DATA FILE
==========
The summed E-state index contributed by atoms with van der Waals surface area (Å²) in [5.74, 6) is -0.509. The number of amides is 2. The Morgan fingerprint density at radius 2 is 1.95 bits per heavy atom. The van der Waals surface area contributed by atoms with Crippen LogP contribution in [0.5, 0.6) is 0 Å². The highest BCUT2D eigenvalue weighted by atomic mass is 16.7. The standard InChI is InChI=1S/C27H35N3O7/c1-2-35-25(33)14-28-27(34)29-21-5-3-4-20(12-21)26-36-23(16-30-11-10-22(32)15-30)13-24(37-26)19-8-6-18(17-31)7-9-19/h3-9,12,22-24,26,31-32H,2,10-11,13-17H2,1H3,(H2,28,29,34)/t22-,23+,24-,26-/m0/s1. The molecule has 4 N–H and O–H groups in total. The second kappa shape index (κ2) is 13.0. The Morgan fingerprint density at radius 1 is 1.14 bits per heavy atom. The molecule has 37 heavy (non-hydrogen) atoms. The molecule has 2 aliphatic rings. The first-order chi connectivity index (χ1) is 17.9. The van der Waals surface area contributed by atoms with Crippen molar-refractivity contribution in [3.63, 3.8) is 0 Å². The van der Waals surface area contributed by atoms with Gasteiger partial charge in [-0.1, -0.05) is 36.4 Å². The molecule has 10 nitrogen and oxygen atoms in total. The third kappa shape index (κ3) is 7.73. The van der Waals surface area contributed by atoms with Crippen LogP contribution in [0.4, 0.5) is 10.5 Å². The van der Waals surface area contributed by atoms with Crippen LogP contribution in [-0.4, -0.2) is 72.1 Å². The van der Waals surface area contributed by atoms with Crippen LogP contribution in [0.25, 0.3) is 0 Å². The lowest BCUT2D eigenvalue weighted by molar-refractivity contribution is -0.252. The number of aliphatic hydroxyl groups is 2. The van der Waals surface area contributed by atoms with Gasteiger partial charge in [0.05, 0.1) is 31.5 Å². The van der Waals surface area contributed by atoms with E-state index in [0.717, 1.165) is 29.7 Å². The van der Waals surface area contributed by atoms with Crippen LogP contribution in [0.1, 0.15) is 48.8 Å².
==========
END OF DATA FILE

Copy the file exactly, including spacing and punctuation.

The summed E-state index contributed by atoms with van der Waals surface area (Å²) in [5.74, 6) is -0.509. The number of amides is 2. The Morgan fingerprint density at radius 2 is 1.95 bits per heavy atom. The van der Waals surface area contributed by atoms with Crippen LogP contribution in [0.5, 0.6) is 0 Å². The highest BCUT2D eigenvalue weighted by atomic mass is 16.7. The standard InChI is InChI=1S/C27H35N3O7/c1-2-35-25(33)14-28-27(34)29-21-5-3-4-20(12-21)26-36-23(16-30-11-10-22(32)15-30)13-24(37-26)19-8-6-18(17-31)7-9-19/h3-9,12,22-24,26,31-32H,2,10-11,13-17H2,1H3,(H2,28,29,34)/t22-,23+,24-,26-/m0/s1. The molecule has 4 N–H and O–H groups in total. The second kappa shape index (κ2) is 13.0. The Morgan fingerprint density at radius 1 is 1.14 bits per heavy atom. The molecule has 37 heavy (non-hydrogen) atoms. The molecule has 2 aliphatic rings. The first-order chi connectivity index (χ1) is 17.9. The van der Waals surface area contributed by atoms with Crippen molar-refractivity contribution in [3.63, 3.8) is 0 Å². The van der Waals surface area contributed by atoms with Gasteiger partial charge in [-0.1, -0.05) is 36.4 Å². The molecule has 10 nitrogen and oxygen atoms in total. The third kappa shape index (κ3) is 7.73. The van der Waals surface area contributed by atoms with Crippen LogP contribution in [0.4, 0.5) is 10.5 Å². The van der Waals surface area contributed by atoms with Crippen LogP contribution in [-0.4, -0.2) is 72.1 Å². The van der Waals surface area contributed by atoms with Crippen LogP contribution in [0.25, 0.3) is 0 Å². The lowest BCUT2D eigenvalue weighted by molar-refractivity contribution is -0.252. The number of aliphatic hydroxyl groups is 2. The van der Waals surface area contributed by atoms with Gasteiger partial charge in [0.05, 0.1) is 31.5 Å². The van der Waals surface area contributed by atoms with E-state index in [0.717, 1.165) is 29.7 Å². The van der Waals surface area contributed by atoms with Crippen LogP contribution in [0.1, 0.15) is 48.8 Å².